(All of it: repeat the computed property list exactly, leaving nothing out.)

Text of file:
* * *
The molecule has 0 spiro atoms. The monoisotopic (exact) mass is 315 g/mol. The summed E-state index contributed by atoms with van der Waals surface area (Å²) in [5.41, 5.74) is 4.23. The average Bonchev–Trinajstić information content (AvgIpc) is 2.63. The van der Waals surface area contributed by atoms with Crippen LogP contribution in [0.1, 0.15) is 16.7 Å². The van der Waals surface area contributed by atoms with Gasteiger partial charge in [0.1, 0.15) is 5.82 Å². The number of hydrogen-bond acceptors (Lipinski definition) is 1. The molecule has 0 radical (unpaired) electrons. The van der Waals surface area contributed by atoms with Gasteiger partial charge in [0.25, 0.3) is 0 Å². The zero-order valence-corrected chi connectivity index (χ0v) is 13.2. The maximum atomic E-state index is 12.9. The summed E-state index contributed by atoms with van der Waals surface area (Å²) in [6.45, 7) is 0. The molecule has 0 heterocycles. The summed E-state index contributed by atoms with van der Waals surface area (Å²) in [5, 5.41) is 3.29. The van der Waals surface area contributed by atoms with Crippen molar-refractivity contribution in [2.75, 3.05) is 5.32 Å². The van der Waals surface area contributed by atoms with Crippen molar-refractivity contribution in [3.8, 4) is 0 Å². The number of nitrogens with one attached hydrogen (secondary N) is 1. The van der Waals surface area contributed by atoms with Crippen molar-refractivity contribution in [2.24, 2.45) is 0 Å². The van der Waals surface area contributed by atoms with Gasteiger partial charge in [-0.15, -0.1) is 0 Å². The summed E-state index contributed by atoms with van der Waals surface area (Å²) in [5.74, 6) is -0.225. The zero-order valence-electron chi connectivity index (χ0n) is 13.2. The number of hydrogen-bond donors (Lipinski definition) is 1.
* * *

The molecule has 0 spiro atoms. The monoisotopic (exact) mass is 315 g/mol. The summed E-state index contributed by atoms with van der Waals surface area (Å²) in [5.41, 5.74) is 4.23. The average Bonchev–Trinajstić information content (AvgIpc) is 2.63. The van der Waals surface area contributed by atoms with Crippen LogP contribution in [0.1, 0.15) is 16.7 Å². The van der Waals surface area contributed by atoms with Gasteiger partial charge in [0.1, 0.15) is 5.82 Å². The number of hydrogen-bond acceptors (Lipinski definition) is 1. The molecule has 0 radical (unpaired) electrons. The van der Waals surface area contributed by atoms with Gasteiger partial charge in [0.25, 0.3) is 0 Å². The zero-order valence-corrected chi connectivity index (χ0v) is 13.2. The maximum atomic E-state index is 12.9. The summed E-state index contributed by atoms with van der Waals surface area (Å²) in [6.45, 7) is 0. The molecule has 0 heterocycles. The summed E-state index contributed by atoms with van der Waals surface area (Å²) in [5, 5.41) is 3.29. The van der Waals surface area contributed by atoms with Crippen molar-refractivity contribution in [2.75, 3.05) is 5.32 Å². The van der Waals surface area contributed by atoms with Crippen molar-refractivity contribution in [3.8, 4) is 0 Å². The number of nitrogens with one attached hydrogen (secondary N) is 1. The van der Waals surface area contributed by atoms with Crippen molar-refractivity contribution in [2.24, 2.45) is 0 Å². The van der Waals surface area contributed by atoms with Gasteiger partial charge in [-0.15, -0.1) is 0 Å². The summed E-state index contributed by atoms with van der Waals surface area (Å²) in [5.74, 6) is -0.225. The zero-order valence-electron chi connectivity index (χ0n) is 13.2. The number of hydrogen-bond donors (Lipinski definition) is 1.